Brit-Pie-Week

BRITISH PIE WEEK

This week at Lewis of Radlett we are celebrating British Pie Week with offers and tips on fillings and flavours. But have you ever thought about how the pie came into our cooking heritage?

Like the best things in life you need to look back to those amazing, Egyptians who ate a form of pastry that contained sweet honey, fruit and nuts. Whilst not strictly a pie, that came later after the Ancient Greeks created a  flour-water paste substance closely resembling pie pastry and filled it with meat. As the Roman Empire spread, the canny Romans knew a good thing when they saw it and took this Greek food back with them to Rome. It is with the Romans that the pie begins to develop into the pies we know today.

So apart from the aqueduct, sanitation, roads, irrigation, medicine and education, what did the Romans ever do for us?….Pies. The Romans brought the pie during the conquest of Britain and we in turn have put our own unique stamp on it.

In medieval times, pies were elaborate and filled with all manner of exotic fillings including swans, peacocks and magpies. The pie would often be seen as a centre piece rather than something to be eaten. Stuffed birds would it sit atop the pie or it would be decorated to show what the filling inside was.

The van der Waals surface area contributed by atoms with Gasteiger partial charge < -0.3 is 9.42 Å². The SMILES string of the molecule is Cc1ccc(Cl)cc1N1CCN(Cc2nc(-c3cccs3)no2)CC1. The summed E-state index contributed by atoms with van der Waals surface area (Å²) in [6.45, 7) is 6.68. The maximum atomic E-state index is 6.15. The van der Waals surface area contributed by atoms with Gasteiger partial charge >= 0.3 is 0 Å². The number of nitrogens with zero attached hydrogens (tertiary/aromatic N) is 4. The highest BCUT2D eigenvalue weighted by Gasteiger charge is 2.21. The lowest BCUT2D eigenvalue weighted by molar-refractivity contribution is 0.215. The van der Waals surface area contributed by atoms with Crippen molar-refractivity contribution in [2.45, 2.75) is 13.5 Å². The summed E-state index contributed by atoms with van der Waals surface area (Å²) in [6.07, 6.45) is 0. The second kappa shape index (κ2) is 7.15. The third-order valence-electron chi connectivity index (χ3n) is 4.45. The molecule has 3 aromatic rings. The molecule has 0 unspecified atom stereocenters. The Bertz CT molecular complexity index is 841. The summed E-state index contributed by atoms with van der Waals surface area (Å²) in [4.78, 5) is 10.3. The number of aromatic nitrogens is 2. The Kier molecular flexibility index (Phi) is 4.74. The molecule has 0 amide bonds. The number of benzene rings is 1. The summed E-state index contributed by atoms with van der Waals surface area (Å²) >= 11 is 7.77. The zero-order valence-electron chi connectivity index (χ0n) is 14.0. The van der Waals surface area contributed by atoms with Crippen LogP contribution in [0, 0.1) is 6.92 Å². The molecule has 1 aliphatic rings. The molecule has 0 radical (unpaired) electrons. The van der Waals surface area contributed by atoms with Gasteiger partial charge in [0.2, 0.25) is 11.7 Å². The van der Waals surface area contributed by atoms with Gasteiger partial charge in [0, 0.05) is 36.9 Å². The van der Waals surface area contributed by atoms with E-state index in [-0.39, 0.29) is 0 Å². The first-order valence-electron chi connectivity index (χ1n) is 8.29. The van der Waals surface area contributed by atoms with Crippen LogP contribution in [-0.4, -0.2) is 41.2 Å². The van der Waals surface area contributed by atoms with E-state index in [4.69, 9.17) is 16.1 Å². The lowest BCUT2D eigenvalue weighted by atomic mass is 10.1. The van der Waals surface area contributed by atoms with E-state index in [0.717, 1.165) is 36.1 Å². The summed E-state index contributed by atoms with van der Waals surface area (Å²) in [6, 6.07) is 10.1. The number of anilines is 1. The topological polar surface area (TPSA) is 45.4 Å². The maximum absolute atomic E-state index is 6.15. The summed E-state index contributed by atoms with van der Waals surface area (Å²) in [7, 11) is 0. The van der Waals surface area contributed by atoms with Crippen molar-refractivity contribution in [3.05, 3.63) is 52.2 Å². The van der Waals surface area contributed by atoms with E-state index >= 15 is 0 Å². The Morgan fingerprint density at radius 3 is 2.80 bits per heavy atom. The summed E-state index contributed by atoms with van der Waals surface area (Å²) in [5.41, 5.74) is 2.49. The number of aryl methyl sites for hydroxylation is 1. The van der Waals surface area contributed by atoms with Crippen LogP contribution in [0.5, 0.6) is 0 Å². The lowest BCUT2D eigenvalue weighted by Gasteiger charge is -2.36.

The French and Italians redefined the pastry of the pie, making it flakier and tastier by new methods of adding butter, rolling, and folding the dough. In 1440, the Paris pastry guild was recognized and started to expand their product and so something like the modern day crust began to be used.

In bustling Victorian London, pie men gave poor, working class families the chance of a hot meal at an affordable price. There were an estimated 600 pie men walking the streets, selling meat, fruit, fish or an eel pies straight from their trays.

In Cornwall, the pie turned into the pasty. Cornish tin miners would take a pasty to work with them. It had a rolled crust which was used as a handle and left uneaten where it was soiled with arsenic-laden ore from the miner’s hand. A whole meal could be safely, taken down into the mines and eaten later. As the Cornish tin miners left to go to the colonies, they took their pasty with them. This in turn, worked itself into other countries food heritage.

Today, the pie can be a simple pastry cover over meat for a quick meal to the exquisite Melton Mowbray Pork Pie. All are delicious and all are being celebrated at Lewis of Radlett this week.

Comments for this post are closed.